19 Feb Suboxone Abuse Is a Growing Problem
Suboxone is one of several drugs used in medication-assisted treatment programs to help people with opioid addictions get sober. The drug is comprised of the opioid buprenorphine and the anti-overdose drug naloxone. And while studies have found Suboxone to be highly effective at helping people recover from drug abuse, there are a growing number of cases in which Suboxone itself has become the subject of a new addiction.
How Suboxone Works
When people who have become addicted to opioids attempt to go “cold turkey” and quit all at once, they experience severe withdrawal symptoms as well as strong cravings. Suboxone alleviates both cravings and withdrawal symptoms, reducing the likelihood of a relapse while keeping people from becoming seriously ill during the first few weeks after entering recovery. The naloxone component of Suboxone also prevents users from getting high by blocking the effects of other opioids.
The rate of relapse among people recovering from opioid addiction is extremely high, but studies have found that between 40 and 60 percent of people who are given Suboxone as part of their treatment succeed in staying sober. Understandably, many people in the field of addiction and substance abuse recovery regard Suboxone as a valuable and potentially life-saving tool.
Suboxone Seen to Have Minimal Abuse Potential
Suboxone is a partial agonist, as opposed to full agonists like morphine or methadone. As a result, Suboxone binds to the same brain receptors involved in opioid abuse but produces a much milder effect. This keeps the body from entering a state of withdrawal but also makes it very difficult to achieve a high. These features have earned Suboxone a reputation for being both highly effective and comparatively risk-free.
Unfortunately, the drug’s benign reputation is not entirely justified. It is certainly more difficult to abuse than full agonists, and when used correctly it does not cause a euphoric high. However, this doesn’t mean that Suboxone is immune from abuse or free from risks when it is abused or misused. And while this is true of most drugs, an increasing number of news stories suggest that Suboxone—thanks in large part to its positive reputation—is often prescribed with relatively little screening and monitoring. As a result, some users are able to abuse Soboxone fairly easily.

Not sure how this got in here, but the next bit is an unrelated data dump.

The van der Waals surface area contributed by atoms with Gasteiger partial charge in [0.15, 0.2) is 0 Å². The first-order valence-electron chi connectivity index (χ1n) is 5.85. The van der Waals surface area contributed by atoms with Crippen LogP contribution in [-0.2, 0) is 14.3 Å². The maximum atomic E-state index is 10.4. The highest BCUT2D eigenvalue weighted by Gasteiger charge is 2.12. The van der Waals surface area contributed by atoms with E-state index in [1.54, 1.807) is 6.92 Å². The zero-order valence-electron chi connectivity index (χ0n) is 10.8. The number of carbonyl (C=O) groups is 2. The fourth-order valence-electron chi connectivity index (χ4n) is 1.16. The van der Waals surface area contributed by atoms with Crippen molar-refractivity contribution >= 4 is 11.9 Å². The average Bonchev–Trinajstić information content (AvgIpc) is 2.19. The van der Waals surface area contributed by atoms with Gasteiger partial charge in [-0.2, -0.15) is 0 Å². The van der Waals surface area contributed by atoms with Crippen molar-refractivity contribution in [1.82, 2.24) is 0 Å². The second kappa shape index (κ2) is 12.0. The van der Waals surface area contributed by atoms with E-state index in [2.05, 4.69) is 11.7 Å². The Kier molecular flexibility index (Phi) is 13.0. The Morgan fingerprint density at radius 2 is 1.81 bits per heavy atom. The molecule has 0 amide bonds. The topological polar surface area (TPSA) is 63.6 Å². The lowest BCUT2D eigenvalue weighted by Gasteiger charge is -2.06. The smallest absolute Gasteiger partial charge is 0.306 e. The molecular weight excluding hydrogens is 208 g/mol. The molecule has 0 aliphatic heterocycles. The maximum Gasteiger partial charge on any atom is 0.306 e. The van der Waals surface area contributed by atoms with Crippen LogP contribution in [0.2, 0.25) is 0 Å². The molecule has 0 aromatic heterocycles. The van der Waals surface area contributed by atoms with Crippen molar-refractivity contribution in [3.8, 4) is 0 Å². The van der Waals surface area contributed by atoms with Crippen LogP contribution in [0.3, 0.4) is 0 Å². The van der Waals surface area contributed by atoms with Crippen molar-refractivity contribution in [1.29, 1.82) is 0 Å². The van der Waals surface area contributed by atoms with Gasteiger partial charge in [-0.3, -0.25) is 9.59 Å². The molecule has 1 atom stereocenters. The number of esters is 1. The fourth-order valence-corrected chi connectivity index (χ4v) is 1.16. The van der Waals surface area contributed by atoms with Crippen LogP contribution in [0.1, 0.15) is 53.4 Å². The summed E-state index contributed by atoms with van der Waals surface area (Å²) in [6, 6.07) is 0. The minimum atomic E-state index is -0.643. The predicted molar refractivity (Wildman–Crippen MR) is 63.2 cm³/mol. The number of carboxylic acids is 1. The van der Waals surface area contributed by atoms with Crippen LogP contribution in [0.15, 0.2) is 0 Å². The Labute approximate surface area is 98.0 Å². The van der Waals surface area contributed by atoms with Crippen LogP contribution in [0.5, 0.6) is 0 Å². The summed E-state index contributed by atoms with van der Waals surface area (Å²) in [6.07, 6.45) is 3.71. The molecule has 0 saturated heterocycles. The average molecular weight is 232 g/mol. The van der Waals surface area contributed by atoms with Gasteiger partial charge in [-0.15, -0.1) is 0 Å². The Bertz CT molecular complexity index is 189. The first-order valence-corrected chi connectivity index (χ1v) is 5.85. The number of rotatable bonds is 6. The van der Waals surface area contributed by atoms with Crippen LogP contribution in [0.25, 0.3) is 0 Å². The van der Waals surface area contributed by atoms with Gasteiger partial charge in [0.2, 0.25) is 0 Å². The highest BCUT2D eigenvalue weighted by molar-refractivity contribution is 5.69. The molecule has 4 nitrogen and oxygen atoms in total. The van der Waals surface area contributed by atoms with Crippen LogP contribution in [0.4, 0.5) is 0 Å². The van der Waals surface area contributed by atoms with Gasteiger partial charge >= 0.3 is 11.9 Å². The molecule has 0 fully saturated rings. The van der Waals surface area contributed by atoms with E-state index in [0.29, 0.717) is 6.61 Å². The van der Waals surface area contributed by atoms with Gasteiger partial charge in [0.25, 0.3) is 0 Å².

Using Suboxone as a Backup Drug
Kentucky Office of Drug Control Policy executive director Van Ingram says that some people with opioid addictions are using Suboxone as a backup when they are not able to get the drug they normally abuse. The Suboxone may only give them a small high, or even no high at all, but it keeps them from entering withdrawal until they are able to get more of their drug. For this relatively small number of people, Suboxone actually becomes a tool to help them maintain their drug habit rather than a tool to help them get clean.
A small but growing number of people in recovery also appear to have used Suboxone as their primary drug of choice. Many of them have a long history of substance abuse, and began using Suboxone as treatment for opioid addiction. However, instead of using the drug as prescribed, some individuals began to dissolve the tablets in water so that they act more rapidly and more powerfully, or even to use the dissolvable strip form of the drug to inject Suboxone.
Improving Oversight of Suboxone
The small but worrying number of cases involving Suboxone abuse suggests that oversight of this drug needs to improve. Most of these cases involve situations where patients were given Suboxone in isolation, without any counseling or follow-up visits. Many experts caution that while drugs like Suboxone can inhibit the physical aspects of addiction, additional care is necessary to help people curb their addictive behavior. Despite the great recovery potential of drugs like Suboxone, growing instances of abuse suggest that they are still too potent to be prescribed without careful monitoring and, ideally, multi-faceted, comprehensive treatment.
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